character study animations of a scientist

Animation: What Is a Character Study?


What is a character study? The character study is a series of illustrations that have been created to shed more light onto the traits of an animated character, after the character has been conceptualized. The character study acts as a comprehensive guide to map out the following things in regard to the character:

  • Its personality
  • Its mannerisms
  • Its thought processes
  • Any other delineations that set it apart from other characters

While the process of completing a character study can seem a little elaborate, it’s a necessary step to take in order for everyone to understand and support the character. 

What Is Proof of Concept in Animation?

Proof of Concept in animation is the first stage of any character study definition. It is called such because, as an animator, you must prove that the character can emote in a way that would make an audience care. Empathy and pathos are key here. Simply put, if an audience can’t empathize or relate with the character, they won’t feel a connection to it and their attention will be lost. An audience can easily lose attention when they are distracted by issues with animated characteristics that, deep down inside, they know are fundamentally wrong. Ultimately, this means that the audience’s focus is no longer on the story, so the story fails. 

On the other hand, just the opposite is true. If an animator can succeed at developing a personality that “makes sense” (if the character embodies a type of quality that viewers believe), then you have succeeded at designing an appealing and memorable character.

Why are Facial Expressions and Body Language Important in a Character Study?

Facial expressions and body language are important parts of any character study because these express the personality and emotions that make a character believable, as well as keep the audience focused on the story.  

One way to come up with and communicate what a character is feeling is through pantomime. Create as many full-facial expressions and full-body gestures as possible that communicate what the character is thinking and feeling. 

Sample Questions

Before you begin, ask yourself the following questions about your character:

  1. What is the best pose that upholds the integrity of the character’s nature?
  2. Is the character an introvert or an extrovert?
  3. Depending on the answer to question #2, how would the character react to being surrounded by people who are (and are not) familiar?
  4. What would be the character’s demeanor during a subway ride home? Would they prefer to stand or sit? If they like to stand, would they grasp tightly to the overhead handle to prevent themselves from falling over? Or, are they the adventurous type who refuses to use any support because they are so confident in themselves? If the character prefers to sit, would they pull out a book to read or put on headphones to block out the chaos surrounding them?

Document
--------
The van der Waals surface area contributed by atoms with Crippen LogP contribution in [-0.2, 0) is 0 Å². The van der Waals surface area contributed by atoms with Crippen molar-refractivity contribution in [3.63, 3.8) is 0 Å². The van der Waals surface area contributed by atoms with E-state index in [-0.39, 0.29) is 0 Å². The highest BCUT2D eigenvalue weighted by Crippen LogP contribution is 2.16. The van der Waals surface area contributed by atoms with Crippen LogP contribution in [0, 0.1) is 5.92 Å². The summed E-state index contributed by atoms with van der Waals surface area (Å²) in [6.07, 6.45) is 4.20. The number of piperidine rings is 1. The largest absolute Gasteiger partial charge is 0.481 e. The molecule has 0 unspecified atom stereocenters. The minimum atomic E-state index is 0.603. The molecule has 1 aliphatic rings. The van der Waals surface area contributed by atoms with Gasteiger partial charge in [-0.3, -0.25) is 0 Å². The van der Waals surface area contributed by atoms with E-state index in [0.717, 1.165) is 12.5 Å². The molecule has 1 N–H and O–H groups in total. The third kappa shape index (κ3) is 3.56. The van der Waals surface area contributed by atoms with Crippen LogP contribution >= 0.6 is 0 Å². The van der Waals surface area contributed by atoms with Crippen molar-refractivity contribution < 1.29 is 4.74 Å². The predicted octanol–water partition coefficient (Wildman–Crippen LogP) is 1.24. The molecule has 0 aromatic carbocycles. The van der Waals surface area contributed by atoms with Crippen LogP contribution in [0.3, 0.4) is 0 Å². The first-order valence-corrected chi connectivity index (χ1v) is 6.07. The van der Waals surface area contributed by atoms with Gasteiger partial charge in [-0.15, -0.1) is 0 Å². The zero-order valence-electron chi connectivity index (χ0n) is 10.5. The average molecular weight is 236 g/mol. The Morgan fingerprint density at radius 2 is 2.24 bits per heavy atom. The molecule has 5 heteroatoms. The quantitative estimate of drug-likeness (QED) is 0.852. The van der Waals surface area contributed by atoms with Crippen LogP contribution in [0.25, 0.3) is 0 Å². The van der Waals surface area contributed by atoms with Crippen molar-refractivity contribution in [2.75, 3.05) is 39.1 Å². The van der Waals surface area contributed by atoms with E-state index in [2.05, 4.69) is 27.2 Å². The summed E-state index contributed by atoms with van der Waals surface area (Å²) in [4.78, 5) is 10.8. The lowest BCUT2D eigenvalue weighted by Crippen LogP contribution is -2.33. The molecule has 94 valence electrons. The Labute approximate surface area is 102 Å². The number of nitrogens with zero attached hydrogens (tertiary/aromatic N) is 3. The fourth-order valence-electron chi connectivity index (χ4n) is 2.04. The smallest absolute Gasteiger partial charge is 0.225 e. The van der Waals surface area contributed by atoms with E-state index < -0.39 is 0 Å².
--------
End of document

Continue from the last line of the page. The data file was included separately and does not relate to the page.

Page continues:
It might seem odd, but by asking and answering these types of questions, your character will begin to solidify to the point where they begin to feel very familiar to you, like a sibling or best friend. And of course, these are just examples. Any questions that you can answer that give insight into the character will help.

Animate What You’ve Learned

Once this happens, you will be able to illustrate the character with confidence, knowing that whatever gesture you come up with is the one that’s most suitable. This is the point where things get really exciting because you can start to communicate the character’s behaviors when confronted with a variety of situations, from excitement to fear and anxiety. 

Again, doing this well is utterly important because if there’s a message that you’re trying to convey through your story, your character will make it either difficult for the audience to comprehend or crystal clear. Crystal clear stories win everyday. 

What Should You Do If You Have Artist’s Block?

If you are suffering from artist’s block and can’t come up with any genuine, unique, or magnetic facial expressions and body language, a good tip is to study the people around you. Put down your pencil, mouse, or stylus and take a stroll through the park, lounge, or mall. Places like these are filled with all sorts of personalities and you’re bound to come away with a few great ideas. 

Another great suggestion to overcoming artist’s block? Read articles and take courses on animation! This will not only help give you fresh ideas, but will give you the skills required to design and animate them as well. 

Finally, have patience. Make sure to put an extensive amount of time and effort into your character study. In the end, you will find that the time spent was worth it because you’ll come to truly enjoy the character and will support it through the long haul of the animation and production of your story.